Sitting down together to watch TV is routine for most families, but for the Stevensons, it's a reminder of a scary situation. Recently, Michael and his sister, Julianne, were in a bedroom watching TV when they both decided to climb the dresser. In an instant, everything fell and their mother rushed in to find a 40-pound television had crashed onto the head of her 3-year old son.
"I think the part that scared her the most was blood coming out of one ear, and then, you know…I don't know if I could describe what it's like, but to see one side of his face not moving," said father Shawn Stevenson.
The TV fractured Michael's skull in two places leaving him temporarily deaf on one side and his face paralyzed on the other. A new study claims injuries like this happen much more often than you might think.
"Each year in this country, almost 15,000 children are treated in hospital emergency departments for injuries related to furniture tip-overs," said Dr. Gary Smith, Professor of Pediatrics at Nationwide Children's Hospital.
In 2006 in Houston, there were 11 reported injuries from falling televisions at one hospital alone. Dr. Smith said while dressers and book cases are a risk, most of the time it's TVs that fall on kids.
TV sets have gotten much bigger over the years and many older models are front-heavy, which makes them tip much easier. That's why securing large pieces of furniture to the wall with straps or brackets is crucial.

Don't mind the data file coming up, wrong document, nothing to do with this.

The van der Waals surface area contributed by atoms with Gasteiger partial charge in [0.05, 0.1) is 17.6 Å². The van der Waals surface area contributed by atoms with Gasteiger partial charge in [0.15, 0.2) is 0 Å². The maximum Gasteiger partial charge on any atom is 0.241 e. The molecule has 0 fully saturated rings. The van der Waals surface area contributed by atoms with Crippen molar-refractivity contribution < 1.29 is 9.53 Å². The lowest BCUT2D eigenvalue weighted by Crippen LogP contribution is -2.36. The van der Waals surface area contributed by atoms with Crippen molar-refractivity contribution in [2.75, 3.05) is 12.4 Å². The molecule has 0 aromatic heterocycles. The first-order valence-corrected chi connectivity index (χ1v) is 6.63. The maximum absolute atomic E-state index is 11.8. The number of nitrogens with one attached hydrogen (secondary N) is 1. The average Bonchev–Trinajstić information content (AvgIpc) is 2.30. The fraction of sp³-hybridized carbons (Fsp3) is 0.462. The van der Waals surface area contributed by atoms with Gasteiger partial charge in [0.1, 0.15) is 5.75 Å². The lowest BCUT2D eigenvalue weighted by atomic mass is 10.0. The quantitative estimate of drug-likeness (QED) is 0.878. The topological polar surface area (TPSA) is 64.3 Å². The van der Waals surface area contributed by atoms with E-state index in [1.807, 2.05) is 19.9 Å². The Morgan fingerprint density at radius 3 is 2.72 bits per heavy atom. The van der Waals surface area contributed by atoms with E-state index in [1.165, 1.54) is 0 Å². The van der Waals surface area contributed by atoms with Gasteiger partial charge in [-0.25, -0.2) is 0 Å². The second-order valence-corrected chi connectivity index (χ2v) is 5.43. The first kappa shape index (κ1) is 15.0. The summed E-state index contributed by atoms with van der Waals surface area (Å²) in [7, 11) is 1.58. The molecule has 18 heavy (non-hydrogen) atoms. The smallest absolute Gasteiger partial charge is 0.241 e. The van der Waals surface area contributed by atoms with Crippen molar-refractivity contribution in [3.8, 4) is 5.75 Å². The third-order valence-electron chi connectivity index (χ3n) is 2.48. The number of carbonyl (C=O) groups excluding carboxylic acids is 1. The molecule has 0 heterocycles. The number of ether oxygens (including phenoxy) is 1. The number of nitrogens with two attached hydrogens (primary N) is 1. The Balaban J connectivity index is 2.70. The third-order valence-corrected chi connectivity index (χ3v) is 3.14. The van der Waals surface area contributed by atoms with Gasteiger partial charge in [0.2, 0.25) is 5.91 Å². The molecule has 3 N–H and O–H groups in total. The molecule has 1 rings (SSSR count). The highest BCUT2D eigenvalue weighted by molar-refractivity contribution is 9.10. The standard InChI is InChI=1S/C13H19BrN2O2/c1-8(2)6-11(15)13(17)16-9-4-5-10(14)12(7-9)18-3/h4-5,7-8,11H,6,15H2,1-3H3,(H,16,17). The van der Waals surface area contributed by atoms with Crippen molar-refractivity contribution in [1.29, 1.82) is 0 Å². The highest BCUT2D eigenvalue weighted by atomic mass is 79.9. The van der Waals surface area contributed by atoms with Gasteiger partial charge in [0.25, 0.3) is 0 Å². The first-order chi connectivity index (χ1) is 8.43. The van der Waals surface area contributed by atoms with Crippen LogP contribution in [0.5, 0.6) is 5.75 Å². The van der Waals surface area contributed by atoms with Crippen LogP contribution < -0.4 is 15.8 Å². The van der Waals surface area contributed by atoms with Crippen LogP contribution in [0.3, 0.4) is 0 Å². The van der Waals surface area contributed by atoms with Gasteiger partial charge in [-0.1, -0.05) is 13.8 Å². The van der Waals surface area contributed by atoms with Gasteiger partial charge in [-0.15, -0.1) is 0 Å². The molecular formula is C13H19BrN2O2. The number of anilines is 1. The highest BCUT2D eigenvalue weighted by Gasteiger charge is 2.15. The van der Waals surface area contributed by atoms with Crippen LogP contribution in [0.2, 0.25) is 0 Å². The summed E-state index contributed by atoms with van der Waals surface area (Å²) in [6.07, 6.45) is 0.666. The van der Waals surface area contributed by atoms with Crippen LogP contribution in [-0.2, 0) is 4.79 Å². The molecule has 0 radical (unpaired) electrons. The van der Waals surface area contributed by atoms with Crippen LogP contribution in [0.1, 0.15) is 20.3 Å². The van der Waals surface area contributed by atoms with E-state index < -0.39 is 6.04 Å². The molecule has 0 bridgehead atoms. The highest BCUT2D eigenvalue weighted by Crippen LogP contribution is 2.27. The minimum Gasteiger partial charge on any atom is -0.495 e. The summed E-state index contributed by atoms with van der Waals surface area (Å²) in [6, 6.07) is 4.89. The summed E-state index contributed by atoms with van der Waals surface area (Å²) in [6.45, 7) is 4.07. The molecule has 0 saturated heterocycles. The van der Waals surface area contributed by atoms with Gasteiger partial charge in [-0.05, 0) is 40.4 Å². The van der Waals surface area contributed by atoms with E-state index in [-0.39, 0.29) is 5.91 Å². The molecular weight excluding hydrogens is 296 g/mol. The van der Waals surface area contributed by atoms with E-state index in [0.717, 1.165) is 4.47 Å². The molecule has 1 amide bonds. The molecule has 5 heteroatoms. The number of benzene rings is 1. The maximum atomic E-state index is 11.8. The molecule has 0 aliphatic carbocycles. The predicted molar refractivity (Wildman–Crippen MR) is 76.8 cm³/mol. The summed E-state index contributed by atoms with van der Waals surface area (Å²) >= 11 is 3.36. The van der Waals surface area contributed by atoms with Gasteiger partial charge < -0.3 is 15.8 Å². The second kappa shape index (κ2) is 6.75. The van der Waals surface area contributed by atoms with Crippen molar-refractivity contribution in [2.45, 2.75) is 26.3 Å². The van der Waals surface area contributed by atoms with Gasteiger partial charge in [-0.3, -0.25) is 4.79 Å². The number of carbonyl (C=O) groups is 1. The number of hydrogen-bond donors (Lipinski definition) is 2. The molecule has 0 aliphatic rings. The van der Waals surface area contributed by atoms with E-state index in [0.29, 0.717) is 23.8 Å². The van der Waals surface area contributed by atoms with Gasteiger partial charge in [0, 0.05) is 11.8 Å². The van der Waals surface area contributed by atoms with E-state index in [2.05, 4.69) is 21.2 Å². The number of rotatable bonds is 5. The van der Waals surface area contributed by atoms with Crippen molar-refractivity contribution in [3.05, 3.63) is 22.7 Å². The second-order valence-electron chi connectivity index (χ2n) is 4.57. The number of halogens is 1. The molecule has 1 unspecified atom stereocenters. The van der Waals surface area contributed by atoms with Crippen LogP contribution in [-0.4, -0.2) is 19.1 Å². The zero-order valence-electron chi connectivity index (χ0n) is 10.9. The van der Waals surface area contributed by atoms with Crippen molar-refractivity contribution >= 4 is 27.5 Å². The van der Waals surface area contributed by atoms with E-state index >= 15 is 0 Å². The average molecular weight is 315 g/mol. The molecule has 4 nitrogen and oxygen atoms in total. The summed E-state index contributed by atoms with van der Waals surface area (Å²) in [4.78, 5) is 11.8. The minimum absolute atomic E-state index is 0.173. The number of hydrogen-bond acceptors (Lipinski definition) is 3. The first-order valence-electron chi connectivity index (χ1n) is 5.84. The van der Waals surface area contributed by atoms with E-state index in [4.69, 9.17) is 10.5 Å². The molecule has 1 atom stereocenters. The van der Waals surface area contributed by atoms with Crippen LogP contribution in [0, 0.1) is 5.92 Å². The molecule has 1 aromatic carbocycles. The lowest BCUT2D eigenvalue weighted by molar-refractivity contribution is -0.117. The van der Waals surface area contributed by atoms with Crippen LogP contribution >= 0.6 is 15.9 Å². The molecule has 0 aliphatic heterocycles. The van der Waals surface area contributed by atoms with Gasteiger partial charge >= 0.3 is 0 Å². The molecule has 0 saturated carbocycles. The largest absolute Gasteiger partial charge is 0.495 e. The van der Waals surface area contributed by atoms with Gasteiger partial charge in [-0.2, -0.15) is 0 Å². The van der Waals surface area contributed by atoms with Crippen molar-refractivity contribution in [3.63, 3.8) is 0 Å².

"Never put attractive items such as a toy or a TV remote control on top of the furniture, on top of the TV. Children often will try to climb up to reach those and that will cause the furniture to topple over on top of them," said Dr. Smith.
Most of the kids who are hurt are boys, less than 7-years-old and most suffer blows to the head. Experts said many parents have no idea how quickly a situation can turn tragic.
Researchers say that between 1990 and 2007, more than 260,000 kids wound up in the emergency room and more than 300 were killed by falling furniture.
Experts said while flat screen TVs are lighter, they're just as dangerous. Many of them are still very heavy to young children, and have sharp edges that can cut them.
Christi Myers is ABC13's Healthcheck reporter
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